Surprisingly, the answer in many cases may be "no."
While this can be great news for someone who accidentally deletes a file and needs to retrieve it; it can be quite problematic for those charged with securing sensitive business data or other confidential, personal or private files.
With the upsurge in active corporate espionage; retaliatory acts by disgruntled employees (including the appeal of quick dollars from competitors in a down economy), and myriad other vulnerabilities, it behooves computer users to ensure that the files they think have been erased from their computers, truly have been.
In the July issue of XBIZ World magazine, we feature a brief look at a software product called DiskDigger — a free forensic analysis utility that can scan all forms of media and recover "deleted" files. As part of writing that article, I put DiskDigger (along with my CCleaner utility and other tools) to the test in an effort to see just how good a job a top-rated piece of consumer software is able to do at scanning a disk drive and retrieving deleted files.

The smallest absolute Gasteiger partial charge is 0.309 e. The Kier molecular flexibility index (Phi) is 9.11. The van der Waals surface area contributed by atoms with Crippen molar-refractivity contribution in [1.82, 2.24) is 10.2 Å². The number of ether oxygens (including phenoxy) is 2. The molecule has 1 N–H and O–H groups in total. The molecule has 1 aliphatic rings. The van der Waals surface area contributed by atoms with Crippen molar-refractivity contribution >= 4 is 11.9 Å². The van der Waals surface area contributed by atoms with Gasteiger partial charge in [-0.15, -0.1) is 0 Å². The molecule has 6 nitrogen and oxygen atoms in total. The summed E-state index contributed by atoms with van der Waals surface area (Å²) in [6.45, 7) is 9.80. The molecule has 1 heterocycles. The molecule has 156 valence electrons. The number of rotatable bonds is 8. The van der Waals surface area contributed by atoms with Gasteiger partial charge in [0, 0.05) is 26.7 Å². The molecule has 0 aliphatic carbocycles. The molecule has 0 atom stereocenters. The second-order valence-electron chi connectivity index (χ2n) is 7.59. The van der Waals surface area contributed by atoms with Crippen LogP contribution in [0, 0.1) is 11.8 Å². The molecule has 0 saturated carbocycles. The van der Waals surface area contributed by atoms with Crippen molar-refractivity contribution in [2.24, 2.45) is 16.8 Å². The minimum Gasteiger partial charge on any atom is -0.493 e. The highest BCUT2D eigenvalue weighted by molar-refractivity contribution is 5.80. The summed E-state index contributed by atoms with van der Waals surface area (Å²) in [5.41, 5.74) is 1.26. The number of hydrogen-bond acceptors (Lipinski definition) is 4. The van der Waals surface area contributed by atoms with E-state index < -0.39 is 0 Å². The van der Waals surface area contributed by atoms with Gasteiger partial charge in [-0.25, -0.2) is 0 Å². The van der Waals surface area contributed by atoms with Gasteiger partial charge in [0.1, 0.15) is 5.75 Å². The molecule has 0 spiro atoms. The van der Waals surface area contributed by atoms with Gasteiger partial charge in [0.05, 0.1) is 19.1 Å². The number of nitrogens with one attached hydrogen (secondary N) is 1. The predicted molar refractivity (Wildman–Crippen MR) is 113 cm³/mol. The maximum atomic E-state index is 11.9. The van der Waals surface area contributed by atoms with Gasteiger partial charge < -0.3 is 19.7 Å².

The results were impressive and eye-opening.
I first deleted all files on the test drive, using Windows Explorer. I then ran CCleaner on the drive to "fully erase" it — or so I hoped. Wrong. DiskDigger revealed thousands of files still on the disk drive. An NSA-level seven pass regimen still left recoverable files.
I ran a quick format of the drive, but still, DiskDigger uncovered (and was able to easily retrieve) "deleted" photos, videos, Word documents and more. I then ran a full format of the drive — yet the results were the same: DiskDigger was able to retrieve files and show thumbnail previews of everything it found.
While each of my disk erasure attempts resulted in fewer recoverable files, it's clear that the amount of data left over even after a robust cleansing regimen poses a serious personal and corporate vulnerability.
It was only after I laid the full Gutmann with a 35 pass free space wipe on that drive did DiskDigger finally have nothing to show for itself — though few computers indeed ever receive that extreme a level of deleted data sterility.
During this whole process, I kept thinking "If this is what free gets you, how much more effective are the tools of professional criminals, government agencies and private sector / workplace spies?"
The answer is simple: "good enough that you need to take deleted data security seriously."